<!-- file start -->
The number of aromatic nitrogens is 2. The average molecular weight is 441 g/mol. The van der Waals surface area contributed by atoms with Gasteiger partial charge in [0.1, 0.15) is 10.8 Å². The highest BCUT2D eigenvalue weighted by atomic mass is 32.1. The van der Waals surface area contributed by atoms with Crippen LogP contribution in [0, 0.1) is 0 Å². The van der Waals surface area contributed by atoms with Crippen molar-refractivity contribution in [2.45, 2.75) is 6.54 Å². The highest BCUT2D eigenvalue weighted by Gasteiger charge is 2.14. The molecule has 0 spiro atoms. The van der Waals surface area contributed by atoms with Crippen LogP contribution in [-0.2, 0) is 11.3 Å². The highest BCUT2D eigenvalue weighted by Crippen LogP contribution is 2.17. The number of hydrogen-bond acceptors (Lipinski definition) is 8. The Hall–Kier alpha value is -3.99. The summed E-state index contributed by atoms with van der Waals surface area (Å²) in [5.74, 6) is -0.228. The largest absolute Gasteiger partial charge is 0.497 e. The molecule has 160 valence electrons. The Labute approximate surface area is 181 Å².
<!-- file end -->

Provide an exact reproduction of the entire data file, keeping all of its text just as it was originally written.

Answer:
The number of aromatic nitrogens is 2. The average molecular weight is 441 g/mol. The van der Waals surface area contributed by atoms with Gasteiger partial charge in [0.1, 0.15) is 10.8 Å². The highest BCUT2D eigenvalue weighted by atomic mass is 32.1. The van der Waals surface area contributed by atoms with Crippen LogP contribution in [0, 0.1) is 0 Å². The van der Waals surface area contributed by atoms with Crippen molar-refractivity contribution in [2.45, 2.75) is 6.54 Å². The highest BCUT2D eigenvalue weighted by Gasteiger charge is 2.14. The molecule has 0 spiro atoms. The van der Waals surface area contributed by atoms with Crippen LogP contribution in [-0.2, 0) is 11.3 Å². The highest BCUT2D eigenvalue weighted by Crippen LogP contribution is 2.17. The number of hydrogen-bond acceptors (Lipinski definition) is 8. The Hall–Kier alpha value is -3.99. The summed E-state index contributed by atoms with van der Waals surface area (Å²) in [5.74, 6) is -0.228. The largest absolute Gasteiger partial charge is 0.497 e. The molecule has 160 valence electrons. The Labute approximate surface area is 181 Å².